Many countries – like the US, France and Russia have signed agreements to set up nuclear power plants in India. Russia, in fact, has helped India to foray into nuclear energy market as a supplier and manufacturer of key components under a tripartite collaboration of both the countries with Bangladesh.
The French Areva and the American Westinghouse had announced huge projects in India, after years of delay caused by economic meltdown, the two companies have managed to give some direction to the negotiations with their Indian counterparts. Most of the developed countries are cutting down on the generation of atomic power. But experts are cautioning against the under-utilisation of the potential of nuclear energy can be counter-productive against dealing with climate change.
Talking about the progress made by nuclear power in the world, Rosatom’s CEO Alexey Likhachev said: “Looking back on the last 65 years, the evolution of nuclear technology has made it safer, more reliable and more efficient than ever. Since 1954, our whole industry has learnt many lessons and has implemented so many safeguards, best practices and has adopted such high standards, that a world without nuclear power is now unthinkable. Now, in the year 2019, we are proud to be able to offer our state-of-the-art generation 3+ VVER-1200 nuclear reactor where power output is bigger than ever and safety has been further enhanced.”
Russia is supplying the generation 3+ VVER-1200 reactors both for the maiden nuclear power plant of Bangladesh at Rooppur. Nuclear power units with VVER-1200 reactors are now at various stages of implementation in Belarus, Turkey, Finland, Egypt, Uzbekistan and Hungary.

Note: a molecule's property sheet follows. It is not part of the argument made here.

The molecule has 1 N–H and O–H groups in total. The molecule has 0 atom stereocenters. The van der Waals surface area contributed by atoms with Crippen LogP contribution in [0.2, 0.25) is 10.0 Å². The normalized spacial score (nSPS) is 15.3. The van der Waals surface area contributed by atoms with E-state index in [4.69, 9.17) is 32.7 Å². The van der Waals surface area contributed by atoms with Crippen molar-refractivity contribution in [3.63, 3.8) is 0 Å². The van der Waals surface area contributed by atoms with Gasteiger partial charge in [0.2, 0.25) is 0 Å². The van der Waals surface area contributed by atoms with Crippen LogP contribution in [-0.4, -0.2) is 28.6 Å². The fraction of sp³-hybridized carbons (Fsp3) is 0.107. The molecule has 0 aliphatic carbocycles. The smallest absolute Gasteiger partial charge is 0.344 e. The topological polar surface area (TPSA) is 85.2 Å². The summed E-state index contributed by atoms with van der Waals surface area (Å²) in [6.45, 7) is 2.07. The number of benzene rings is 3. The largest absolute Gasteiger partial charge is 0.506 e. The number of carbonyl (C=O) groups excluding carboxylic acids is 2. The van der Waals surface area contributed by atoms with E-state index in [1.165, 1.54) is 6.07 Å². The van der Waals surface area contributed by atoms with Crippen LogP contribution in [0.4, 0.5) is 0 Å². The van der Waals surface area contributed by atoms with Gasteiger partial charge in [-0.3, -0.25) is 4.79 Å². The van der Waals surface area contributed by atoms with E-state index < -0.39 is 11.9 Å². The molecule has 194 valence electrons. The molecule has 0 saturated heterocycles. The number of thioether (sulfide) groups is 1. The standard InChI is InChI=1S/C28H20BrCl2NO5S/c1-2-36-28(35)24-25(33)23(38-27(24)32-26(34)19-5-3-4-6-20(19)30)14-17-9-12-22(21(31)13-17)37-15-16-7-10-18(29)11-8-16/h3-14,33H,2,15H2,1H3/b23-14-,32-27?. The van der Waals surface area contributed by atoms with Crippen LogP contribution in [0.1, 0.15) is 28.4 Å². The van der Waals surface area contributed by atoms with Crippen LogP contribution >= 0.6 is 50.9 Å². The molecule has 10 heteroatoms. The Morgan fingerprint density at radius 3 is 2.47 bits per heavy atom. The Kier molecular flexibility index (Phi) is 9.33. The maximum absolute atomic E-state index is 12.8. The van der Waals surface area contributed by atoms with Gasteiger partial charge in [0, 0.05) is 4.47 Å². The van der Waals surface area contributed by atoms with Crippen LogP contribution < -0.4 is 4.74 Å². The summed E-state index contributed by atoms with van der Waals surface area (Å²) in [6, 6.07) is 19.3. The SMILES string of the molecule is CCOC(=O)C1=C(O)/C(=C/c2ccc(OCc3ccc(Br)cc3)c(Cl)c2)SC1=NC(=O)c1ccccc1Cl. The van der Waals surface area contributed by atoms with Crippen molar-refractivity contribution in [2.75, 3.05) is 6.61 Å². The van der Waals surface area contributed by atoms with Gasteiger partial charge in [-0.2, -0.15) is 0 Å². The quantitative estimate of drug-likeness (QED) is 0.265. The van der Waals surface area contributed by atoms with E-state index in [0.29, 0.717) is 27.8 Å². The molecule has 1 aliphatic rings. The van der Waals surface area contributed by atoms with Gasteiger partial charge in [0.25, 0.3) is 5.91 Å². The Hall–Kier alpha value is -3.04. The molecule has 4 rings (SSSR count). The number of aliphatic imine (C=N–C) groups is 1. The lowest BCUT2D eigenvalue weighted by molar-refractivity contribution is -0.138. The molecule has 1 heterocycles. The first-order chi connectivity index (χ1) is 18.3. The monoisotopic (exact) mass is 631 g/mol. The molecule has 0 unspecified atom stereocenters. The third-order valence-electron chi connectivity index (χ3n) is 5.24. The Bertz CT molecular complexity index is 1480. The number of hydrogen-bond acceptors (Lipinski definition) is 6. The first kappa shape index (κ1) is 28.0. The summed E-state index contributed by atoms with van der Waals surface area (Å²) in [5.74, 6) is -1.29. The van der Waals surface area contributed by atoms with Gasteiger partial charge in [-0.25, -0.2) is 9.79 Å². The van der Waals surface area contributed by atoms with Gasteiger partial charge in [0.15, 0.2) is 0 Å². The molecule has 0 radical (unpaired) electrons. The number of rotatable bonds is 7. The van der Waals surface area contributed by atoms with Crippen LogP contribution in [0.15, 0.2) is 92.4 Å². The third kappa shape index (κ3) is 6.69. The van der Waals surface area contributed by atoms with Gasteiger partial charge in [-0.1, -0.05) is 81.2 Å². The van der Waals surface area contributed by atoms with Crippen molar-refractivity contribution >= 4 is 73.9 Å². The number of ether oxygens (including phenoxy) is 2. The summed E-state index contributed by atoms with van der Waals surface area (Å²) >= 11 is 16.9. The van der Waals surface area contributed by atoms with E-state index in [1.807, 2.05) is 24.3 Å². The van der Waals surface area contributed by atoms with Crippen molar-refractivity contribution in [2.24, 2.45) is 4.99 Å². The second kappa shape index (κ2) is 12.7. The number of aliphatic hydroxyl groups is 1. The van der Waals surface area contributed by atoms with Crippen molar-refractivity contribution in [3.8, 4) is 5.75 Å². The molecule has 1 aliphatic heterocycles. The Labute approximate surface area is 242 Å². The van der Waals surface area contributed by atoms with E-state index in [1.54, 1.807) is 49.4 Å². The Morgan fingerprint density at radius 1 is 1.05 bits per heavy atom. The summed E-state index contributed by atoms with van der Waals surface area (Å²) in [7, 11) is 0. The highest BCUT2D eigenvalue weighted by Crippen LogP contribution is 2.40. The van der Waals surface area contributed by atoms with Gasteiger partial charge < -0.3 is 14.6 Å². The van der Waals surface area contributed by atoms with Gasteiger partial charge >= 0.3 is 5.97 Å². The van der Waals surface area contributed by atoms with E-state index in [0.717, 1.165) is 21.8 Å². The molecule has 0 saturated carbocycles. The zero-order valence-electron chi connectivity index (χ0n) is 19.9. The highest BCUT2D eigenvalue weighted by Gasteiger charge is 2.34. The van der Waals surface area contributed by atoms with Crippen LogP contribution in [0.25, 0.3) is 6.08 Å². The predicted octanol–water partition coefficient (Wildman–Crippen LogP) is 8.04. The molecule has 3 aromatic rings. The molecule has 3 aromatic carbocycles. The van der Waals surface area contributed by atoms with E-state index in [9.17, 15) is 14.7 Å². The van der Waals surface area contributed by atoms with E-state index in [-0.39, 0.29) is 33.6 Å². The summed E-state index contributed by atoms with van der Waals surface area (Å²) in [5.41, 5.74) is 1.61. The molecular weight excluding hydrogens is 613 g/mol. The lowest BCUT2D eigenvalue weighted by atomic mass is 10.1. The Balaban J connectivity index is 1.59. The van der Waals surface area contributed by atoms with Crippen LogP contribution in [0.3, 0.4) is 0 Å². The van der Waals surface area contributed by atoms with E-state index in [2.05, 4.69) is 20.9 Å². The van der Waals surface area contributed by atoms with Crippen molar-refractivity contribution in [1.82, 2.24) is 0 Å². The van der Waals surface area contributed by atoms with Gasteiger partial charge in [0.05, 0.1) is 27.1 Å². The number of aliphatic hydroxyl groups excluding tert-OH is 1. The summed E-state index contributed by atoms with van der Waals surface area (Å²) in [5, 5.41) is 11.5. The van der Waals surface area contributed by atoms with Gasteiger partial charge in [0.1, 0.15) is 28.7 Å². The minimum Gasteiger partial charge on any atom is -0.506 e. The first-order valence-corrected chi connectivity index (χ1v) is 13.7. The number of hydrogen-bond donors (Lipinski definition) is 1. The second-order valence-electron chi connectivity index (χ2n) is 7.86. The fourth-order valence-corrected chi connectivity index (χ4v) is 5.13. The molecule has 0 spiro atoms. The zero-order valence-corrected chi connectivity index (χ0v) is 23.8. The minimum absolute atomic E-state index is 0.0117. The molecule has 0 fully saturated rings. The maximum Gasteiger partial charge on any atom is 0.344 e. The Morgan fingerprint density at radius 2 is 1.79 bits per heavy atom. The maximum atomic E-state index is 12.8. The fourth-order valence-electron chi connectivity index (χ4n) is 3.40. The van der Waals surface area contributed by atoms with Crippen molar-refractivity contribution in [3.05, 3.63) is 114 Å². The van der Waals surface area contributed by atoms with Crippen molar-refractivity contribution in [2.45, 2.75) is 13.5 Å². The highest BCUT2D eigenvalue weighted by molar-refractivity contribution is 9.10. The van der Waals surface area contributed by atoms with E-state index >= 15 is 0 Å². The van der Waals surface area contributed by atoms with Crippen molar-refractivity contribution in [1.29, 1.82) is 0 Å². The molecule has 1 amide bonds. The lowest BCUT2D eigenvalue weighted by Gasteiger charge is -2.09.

Evolutionary model of VVER technology, the VVER-1200 reactor has some advantages over its predecessor VVER-1000 like the capacity increased by 7%, number of required operational staff required reduced by 30-40%. The VVER-1200 is considered to be the safest reactor in the world today and it completely fulfills all the safety requirements set by International Atomic Energy Agency (IAEA).
Hina Pandey sees Indian collaboration with Russia increasing over a period of time as both the countries share a common vision with respect to nuclear energy as is evident from the Action Plan for Prioritisation and Implementation of Cooperation Areas in the Nuclear Field signed last year. “We see more reactor’s coming online in the next decade with Russia partnership. All this seem to be aligned to the vision of both the countries share relating nuclear energy. Additionally, India and Russia are collaborating elsewhere (Bangladesh) on nuclear energy. There remains no doubt the civilian – nuclear partnership with Russia would likely to grow in future if all goes well,” Pandey told Nuclear Asia.